Future Radioheads

The Children’s Radio Foundation, which trains young radio reporters, invited pop musician Colin Greenwood to South Africa. Would the trip break with celebrity conventions?

Radiohead's Colin Greenwood and youth reporters at a community radio station in Taung, South Africa (CRF).

Few subjects manage to pull our critique trigger as handsomely as Western celebrities on an Africa related mission. But when a rock star gets it right and decides to do some awesome stuff during his first-ever visit to the continent and proves deserving of  praise, we’re the first one to crack the nod. So when Radiohead’s Colin Greenwood went on a 10-day radio tour in South Africa in January and recorded some audio in studios across the country, we were all ears.

As it turns out, he spent the lion’s share of his tour in the studio. But instead of his usual  companions Thom Yorke, Philip Selway, Ed O’Brien and Jonny Greenwood, he shared the space with children. He wasn’t there to record tracks with them, nor did he flood them with ideas or insights about rockstardom, music or politics. Instead, he was there to listen and learn from his young hosts, who, as trained reporters, showed him how they produce their weekly talk radio shows for their community radio stations.

Had he not become a rockstar, Colin confessed, he would have tried his hand at radio reporting. “I’m just fascinated by radio in the modern world,” he says. “My mom brought us up with radio, she called it a window into the universe. Talk radio tells stories, brings stories from one side of the world to the other and can now be shared by digital stuff.” And it was the digital stuff that (back in England) familiarized him with the South African youth radio shows. “I had listened to some of Children’s Radio Foundation’s shows on Soundcloud and I just loved the stories of these kids. I was intrigued and moved by these stories. So when I was invited I was absolutely thrilled.”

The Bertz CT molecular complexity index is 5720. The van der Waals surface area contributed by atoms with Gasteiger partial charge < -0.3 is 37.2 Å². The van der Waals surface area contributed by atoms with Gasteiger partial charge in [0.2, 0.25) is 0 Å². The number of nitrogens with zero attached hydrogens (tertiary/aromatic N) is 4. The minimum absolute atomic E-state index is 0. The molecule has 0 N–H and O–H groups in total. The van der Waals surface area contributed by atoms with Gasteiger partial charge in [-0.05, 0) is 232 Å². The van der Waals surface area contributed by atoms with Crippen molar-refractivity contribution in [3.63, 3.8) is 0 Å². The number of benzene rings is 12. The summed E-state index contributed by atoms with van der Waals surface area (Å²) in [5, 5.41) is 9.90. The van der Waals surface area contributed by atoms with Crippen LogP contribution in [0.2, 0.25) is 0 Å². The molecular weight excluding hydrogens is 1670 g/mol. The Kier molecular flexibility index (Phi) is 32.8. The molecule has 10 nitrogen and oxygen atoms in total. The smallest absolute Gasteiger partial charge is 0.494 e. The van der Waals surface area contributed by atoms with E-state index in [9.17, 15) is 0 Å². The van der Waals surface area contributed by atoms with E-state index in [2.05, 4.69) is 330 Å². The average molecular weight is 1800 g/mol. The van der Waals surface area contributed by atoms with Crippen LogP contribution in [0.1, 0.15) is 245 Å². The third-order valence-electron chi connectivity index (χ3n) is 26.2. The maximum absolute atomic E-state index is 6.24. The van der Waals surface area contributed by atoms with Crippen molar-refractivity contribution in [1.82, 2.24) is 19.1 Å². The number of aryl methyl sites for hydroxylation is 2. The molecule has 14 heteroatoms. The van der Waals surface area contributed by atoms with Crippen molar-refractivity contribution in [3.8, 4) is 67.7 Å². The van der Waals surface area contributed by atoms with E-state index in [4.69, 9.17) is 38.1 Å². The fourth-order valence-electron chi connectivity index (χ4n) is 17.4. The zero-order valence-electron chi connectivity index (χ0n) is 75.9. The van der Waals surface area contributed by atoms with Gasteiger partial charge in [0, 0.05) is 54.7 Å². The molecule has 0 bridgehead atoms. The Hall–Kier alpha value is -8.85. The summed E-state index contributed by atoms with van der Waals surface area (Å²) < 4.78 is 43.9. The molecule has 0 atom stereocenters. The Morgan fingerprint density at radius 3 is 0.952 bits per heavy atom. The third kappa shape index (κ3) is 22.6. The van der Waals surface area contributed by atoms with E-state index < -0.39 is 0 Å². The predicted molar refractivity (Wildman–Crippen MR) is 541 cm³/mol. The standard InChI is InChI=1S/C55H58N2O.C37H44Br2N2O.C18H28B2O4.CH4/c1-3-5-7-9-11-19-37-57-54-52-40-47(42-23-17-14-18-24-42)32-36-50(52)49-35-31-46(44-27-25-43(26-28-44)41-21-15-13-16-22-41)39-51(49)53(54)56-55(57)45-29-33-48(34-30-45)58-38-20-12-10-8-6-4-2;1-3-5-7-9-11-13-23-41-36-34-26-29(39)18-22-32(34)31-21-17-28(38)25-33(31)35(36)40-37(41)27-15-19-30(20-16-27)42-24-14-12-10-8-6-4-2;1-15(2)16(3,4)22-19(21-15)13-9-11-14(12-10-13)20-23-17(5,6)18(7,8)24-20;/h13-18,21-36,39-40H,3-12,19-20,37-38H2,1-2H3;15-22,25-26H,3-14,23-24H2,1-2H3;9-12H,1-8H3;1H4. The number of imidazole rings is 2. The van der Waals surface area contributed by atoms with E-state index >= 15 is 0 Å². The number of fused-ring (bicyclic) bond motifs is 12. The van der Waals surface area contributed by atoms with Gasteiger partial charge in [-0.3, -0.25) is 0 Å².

It was Children’s Radio Foundation that invited him to meet some of the young creative minds that impressed him so much.

In charge of setting up the visits and cruising him around from station to station was one of CRF’s trainers Lesedi Mogoatlhe. She took him to Kuruman, where Colin took part in an after school radio production session at Kurara FM. “It was just fantastic to see them organizing their time to make these really cool programs,” Colin tells us. “The kids and the energy in the studio reminded me of when we started our band; we were like fourteen years old, organizing our time in our own space, apart from adults and teachers and stuff like that.” During their weekly shows, the youth discuss all kinds of topics, from family life and sex education to violence, bullying and teenage pregnancies. Colin says, “One girl at Kurara FM told me that the cool thing about radio for her was that the elders in her community now actually listen to what she has to say. She is more confident to say what she wants to say and to share what goes on in her life.”

For Colin, CRF’s approach towards youth development and participation works so well because “they don’t tell the kids what to do; they just show what can be done and how to do it.” So when Lesedi took him to Moutse Community Radio Station in Limpopo, it was the kids who decided to take him to the streets to interview wheelchair-bound Sylvia, asking her about her experiences as a disabled woman in their community.